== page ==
History of Rome, b. XXXI par. XXIX). The Aetolians and Acarnanians
were definitely Hellenic tribes. On another occasion Livy writes
"…[General Paulus] took his official seat surrounded
by the whole crowd of Macedonians … his announcement was translated
into Greek and repeated by Gnaeus Octavius the praetor…”. If the
crowd of Macedonians were not Greek speaking, why then did the
Romans need to translate Paulus' speech into Greek? (Livy,
History of Rome, b. XLV, para XXIX).
The Macedonian dialect was an Aeolic dialect of the
Western Greek language group (Hammond, The Macedonian State, p.
193). All those dialects differ from each other, but never in
a way that one person could not understand the other. The Military
Yugoslavian Encyclopedia of the 1974 edition (Letter M, page
219), a very anti-Hellenic biased publication, states, “…
u doba rimske invazije, njihov jezik bio grčki, ali se dva veka
ranije dosta razlikovao od njega, mada ne toliko da se ta dva
naroda nisu mogla sporazumevati.” (… at the time of the Roman
invasion their language was Hellenic, but two centuries before
it was different enough, but not as much as the two peoples could
not understand one another).
After the death of Alexander the Great, the situation
changed in the vast empire into a new reality. Ptolemy II, Philadelphos
(308-246 BC) the Pharaoh (king) of Egypt realized that the physical
unification of the Greeks and the almost limitless expansion of
the Empire required the standardization of the already widely
used common language or Koinē. Greek was already the lingua franca
of the vast Hellenistic world in all four kingdoms of the Diadochi
(Alexander's Successors). It was already spoken, but neither an
official alphabet nor grammar had yet been devised.
Alexandria, Egypt was already the Cultural Center
of the Empire in about 280 BC. Ptolemy II assigned Aristeas, an
Athenian scholar, to create the grammar of the new language, one
that not only all Greeks, but all inhabitants of the Empire would
be able to speak. Thus, Aristeas used the Attic dialect as basis
for the new language. Aristeas and the scholars who were assisting
him trimmed the language a little, eliminated the Attic idiosyncrasies
and added words as well as grammatical and syntactical rules mainly
from the Doric, Ionic, and Aeolic dialects. The Spartan Doric,
however, was excluded from it (see Tsakonian further down). So,
they standardized THE Hellenic language, called Koine or Common.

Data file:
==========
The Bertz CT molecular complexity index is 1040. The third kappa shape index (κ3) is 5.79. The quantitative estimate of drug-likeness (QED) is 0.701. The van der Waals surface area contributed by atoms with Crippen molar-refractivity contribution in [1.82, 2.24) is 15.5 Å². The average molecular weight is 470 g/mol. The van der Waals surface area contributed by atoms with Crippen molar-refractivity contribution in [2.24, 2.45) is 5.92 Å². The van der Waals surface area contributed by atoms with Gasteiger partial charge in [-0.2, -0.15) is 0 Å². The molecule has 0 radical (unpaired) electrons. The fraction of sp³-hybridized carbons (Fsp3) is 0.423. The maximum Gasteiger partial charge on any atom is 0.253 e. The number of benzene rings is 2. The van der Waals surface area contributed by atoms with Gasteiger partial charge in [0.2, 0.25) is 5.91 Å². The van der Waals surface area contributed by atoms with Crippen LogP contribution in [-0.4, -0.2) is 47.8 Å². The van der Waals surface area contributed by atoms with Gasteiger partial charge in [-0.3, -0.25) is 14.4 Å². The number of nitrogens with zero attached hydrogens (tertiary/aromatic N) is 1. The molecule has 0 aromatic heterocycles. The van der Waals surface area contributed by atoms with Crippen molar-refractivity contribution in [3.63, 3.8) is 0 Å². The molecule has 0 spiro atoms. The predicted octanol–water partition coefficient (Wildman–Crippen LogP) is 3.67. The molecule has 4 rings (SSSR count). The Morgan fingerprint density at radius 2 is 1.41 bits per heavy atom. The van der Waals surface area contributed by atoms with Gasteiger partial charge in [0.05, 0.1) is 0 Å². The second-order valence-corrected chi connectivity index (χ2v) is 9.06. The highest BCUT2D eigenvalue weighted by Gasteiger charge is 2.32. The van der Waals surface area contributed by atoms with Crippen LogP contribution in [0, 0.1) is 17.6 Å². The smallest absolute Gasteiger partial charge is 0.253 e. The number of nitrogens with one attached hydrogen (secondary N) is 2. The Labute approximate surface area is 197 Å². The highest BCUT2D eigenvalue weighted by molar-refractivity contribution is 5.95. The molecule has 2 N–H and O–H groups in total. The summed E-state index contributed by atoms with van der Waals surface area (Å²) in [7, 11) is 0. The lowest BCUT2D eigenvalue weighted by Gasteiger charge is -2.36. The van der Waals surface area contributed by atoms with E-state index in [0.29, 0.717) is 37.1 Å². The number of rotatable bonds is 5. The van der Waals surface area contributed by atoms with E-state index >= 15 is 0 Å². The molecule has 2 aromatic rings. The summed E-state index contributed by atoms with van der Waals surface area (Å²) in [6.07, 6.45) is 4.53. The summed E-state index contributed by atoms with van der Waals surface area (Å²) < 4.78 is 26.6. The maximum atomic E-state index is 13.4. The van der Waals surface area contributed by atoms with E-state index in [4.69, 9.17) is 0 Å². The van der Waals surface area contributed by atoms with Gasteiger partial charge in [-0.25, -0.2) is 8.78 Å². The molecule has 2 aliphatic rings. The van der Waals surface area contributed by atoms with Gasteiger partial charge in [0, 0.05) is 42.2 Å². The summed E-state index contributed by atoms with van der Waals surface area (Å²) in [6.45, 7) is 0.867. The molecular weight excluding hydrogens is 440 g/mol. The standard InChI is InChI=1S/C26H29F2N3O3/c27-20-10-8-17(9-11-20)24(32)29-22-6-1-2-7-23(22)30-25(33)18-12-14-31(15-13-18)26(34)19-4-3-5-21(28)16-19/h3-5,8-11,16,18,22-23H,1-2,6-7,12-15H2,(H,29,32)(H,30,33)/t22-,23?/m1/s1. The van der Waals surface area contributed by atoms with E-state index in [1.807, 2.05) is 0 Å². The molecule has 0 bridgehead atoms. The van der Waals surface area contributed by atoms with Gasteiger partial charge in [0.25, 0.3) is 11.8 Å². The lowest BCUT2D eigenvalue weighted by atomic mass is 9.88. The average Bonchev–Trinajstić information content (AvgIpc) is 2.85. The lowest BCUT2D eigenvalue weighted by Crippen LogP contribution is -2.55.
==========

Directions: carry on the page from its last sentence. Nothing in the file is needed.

The language was far from perfect. Non-Greeks encountered
difficulties reading it since there was no way to separate words,
sentences and paragraphs. In addition, they were unable to express
their feelings and the right intonation. During that time, Greek
was a melodic language, even more melodic than Italian is today.
The system of paragraphs, sentences, and some symbols
like ~. ;`'! , were the result of continuous improvement and enhancement
of the language with the contribution of many Greek scholars from
all over the World.
There were a few alphabets employed by various Hellenic
cities or states, and these alphabets included letters specific
to the sounds of their particular dialect. There were two main
categories, the Eastern and the Western alphabets. The first official
alphabet omitted all letters not in use any longer (
known as stigma
in Greek numbering) and it presented a 24-letter alphabet for
the new Koinē language. However, the inclusion and use of small
letters took place over a period of many centuries after the standardization
After the new language was completed with its symbols,
the Jews of Egypt felt that it was an opportunity for them to
translate their sacred books into Greek since it was the language
that the Jews of Diaspora spoke. So on the island of Pharos, by
Alexandria's seaport, 72 Jewish rabbis were secluded and isolated
as they translated their sacred books (Torah, Nevi’im, Ketuvim,
etc.) from Aramaic and Hebrew to the Koinē Greek, the newly created
language. This is known as the Septuagint translation. The Koinē
evolved and in about two to three centuries it became the language
that Biblical scholars call Biblical Greek. In fact, only those
who have studied the Attic dialect can understand the difference
between the Septuagint Greek and the Greek of the New Testament.
Although the Koinē was officially in use, common folk
in general continued to speak their own dialect and here and there
one can sense the insertion of elements of the Attic dialect in
various documents such as the New Testament. The Gospel according
to St. John and the Revelation are written in perfect Attic. The
other three Synoptic Gospels were written in Koinē with the insertion
of some Semitic grammatical concepts (i.e. the Hebrew genitive)
and invented words (i.e. epiousios).
The outcome is that today in Greece there are many
variations in speech; of course not to the point of people not
understanding each other, but still there is divergence in the
Greek spoken tongue. Today the Hellenic language accepts only
one dialect, the Tsakonian, which is a direct development of the
ancient Doric dialect of Sparta. The Demotic is a development
of mostly the Doric sound system, whereas the Katharevousa is
a made-up language based on the Classical Attic. Presently, the
speech in various areas of Greece somehow differs from each other
and sometimes an untrained ear might have difficulty understanding
the local speech. Pontic and Cypriot Greek are very good examples
to the unacquainted ear. Tsakonian dialect, the descendant of
the Spartan Doric, is almost impossible to understand if one is